Over the past several years, initiated by cities such as New York, Chicago, the District of Columbia, and New Orleans, a wave of education reform has begun to spread across the country. Reformers like Joel I. Klein and Dennis Walcott, the former and current New York City schools chancellors, respectively; StudentsFirst founder and former District of Columbia schools chief Michelle Rhee; and U.S. Secretary of Education Arne Duncan have become household names. In time, what they and many others have started will remake public education.

But it will not happen tomorrow, and it may not happen in the time it takes for children to go from prekindergarten through high school. The Supreme Court ordered segregation to be abolished “with all deliberate speed.” That took decades.

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Watch "Resilient: The School Discipline Revolution in Walla Walla"

A bold new approach to discipline at Lincoln High School in Walla Walla has revolutionized the lives of its students.

We were so impressed with results that we traveled to Walla Walla to meet the staff and document the remarkable changes that have taken place. The result of that visit is our short film called Resilient: The School Discipline Revolution in Walla Walla, WA.

The film tells the story of how Lincoln High School, a small alternative school in Walla Walla, was able to reduce its suspension rates by 85 percent, almost entirely eliminate expulsions, and increase graduation rates. Follow Principal Jim Sporleder as he explains how learning about the brain science of trauma made him reevaluate the way he approached discipline in his school. “I had to look in the mirror and say, ‘Jim, you are wrong, and you need to change,’” he said.

His reflection helped him start a major cultural shift in the school with buy-in from the school’s entire staff. The school’s new approach to discipline means teachers and staff help students process their emotions instead of only punishing them when they act out. The staff holds students accountable for mistakes with compassion and welcomes them with open arms. Each staff member models forgiveness for the students at Lincoln, many of whom see little of it elsewhere in their lives.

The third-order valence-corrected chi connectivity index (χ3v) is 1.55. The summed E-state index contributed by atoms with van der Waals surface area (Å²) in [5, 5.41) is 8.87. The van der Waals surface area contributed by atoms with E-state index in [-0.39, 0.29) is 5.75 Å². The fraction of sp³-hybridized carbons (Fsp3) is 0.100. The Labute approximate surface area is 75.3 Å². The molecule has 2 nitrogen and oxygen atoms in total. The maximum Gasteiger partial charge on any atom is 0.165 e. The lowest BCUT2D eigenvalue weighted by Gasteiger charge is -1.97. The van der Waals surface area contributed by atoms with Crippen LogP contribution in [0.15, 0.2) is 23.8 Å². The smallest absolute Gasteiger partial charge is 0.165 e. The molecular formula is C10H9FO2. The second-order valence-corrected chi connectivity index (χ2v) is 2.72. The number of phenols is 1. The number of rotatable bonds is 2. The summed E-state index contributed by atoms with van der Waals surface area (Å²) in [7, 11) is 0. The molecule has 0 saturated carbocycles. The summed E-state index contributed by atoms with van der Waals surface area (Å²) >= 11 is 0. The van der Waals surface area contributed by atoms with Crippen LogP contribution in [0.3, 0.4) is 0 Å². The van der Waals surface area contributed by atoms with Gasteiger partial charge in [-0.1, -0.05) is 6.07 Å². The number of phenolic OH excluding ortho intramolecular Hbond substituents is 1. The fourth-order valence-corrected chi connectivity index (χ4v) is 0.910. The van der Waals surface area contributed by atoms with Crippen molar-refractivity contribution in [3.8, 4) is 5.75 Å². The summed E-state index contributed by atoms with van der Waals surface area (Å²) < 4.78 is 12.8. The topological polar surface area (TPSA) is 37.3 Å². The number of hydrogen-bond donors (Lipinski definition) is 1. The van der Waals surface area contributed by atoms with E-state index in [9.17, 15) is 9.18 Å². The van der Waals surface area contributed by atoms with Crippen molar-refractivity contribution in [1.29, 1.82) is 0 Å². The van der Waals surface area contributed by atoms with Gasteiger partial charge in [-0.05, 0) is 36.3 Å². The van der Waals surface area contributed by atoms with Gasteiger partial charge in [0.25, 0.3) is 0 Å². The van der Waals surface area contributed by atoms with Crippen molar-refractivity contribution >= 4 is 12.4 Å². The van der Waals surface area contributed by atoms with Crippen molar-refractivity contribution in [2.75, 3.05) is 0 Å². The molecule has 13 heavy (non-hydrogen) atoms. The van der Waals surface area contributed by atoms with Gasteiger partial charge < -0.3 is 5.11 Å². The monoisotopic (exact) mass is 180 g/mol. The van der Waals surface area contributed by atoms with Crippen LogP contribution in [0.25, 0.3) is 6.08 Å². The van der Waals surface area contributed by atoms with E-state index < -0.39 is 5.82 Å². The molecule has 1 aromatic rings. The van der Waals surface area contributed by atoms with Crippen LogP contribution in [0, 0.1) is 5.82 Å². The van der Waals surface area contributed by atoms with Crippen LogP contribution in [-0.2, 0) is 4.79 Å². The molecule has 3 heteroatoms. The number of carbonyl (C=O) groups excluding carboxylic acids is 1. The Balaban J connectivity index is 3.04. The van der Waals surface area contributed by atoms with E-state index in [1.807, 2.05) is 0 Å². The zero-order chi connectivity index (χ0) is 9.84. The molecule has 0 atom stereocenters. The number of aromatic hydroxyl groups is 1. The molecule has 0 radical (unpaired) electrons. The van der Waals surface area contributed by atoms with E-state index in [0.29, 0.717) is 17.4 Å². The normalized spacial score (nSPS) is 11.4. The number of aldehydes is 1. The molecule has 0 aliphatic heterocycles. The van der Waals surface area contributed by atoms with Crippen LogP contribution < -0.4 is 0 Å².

“When I came here, I started doing my work more,” said one student, who said before coming to Lincoln he had always planned to drop out of school, just like the rest of his family. “Here the teachers help you more, so I started concentrating more and passing all of my classes,” he said, “I started getting all A’s.”

In addition to feeling more motivated, students say the new approach makes them feel cared for and like the school feels safe. Staff say they see major benefits too, from fewer outbursts in class, to increased attendance and participation.

“You can see the pride start to come out in kids,” said Brooke Bouchey, an intervention specialist at the school. “So many of our kids come here with damaged emotions about education and not feeling as though they’ve been validated or that they’re smart. It’s just such a cool experience to see these guys come through it and go ‘I can do this.’”

Watch the film and learn more about Lincoln High School’s approach to discipline at

More data on Lincoln High School:

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Walla Walla: A compassionate approach to discipline

This blog post was written by Jim Sporleder, principal of Walla Walla’s Lincoln High School, and originally ran on the Aces Too High website.

Sporleder has led his staff at the district’s alternative high school to take a compassionate approach to student discipline. Even though the results — an 85% drop in suspensions — have proven themselves, some people still think a bigger bat is the solution to behavior problems. In this essay, Sporleder compares the punitive approach, which he used for years, with the compassionate approach to student discipline.  Tell us your story about student discipline in the comments below or on our Facebook page.

Before I learned about how toxic stress impaired a student to problem-solve or to take in new knowledge, I disciplined students in what I thought was a respectful approach. I took time to listen, I shared with the student why his or her behavior was inappropriate, and then I gave what I thought was a consequence that matched the infraction.

When a student came to my office that had just blown up at a teacher, I shared with that student that in the work place, if he did that with a boss, he could lose his job and be out of work. I used to have a saying: “Discipline teaches; punitive discipline hurts.” I’ve had a history of being a relationship guy, and I have always interacted with students fairly and built positive relationships.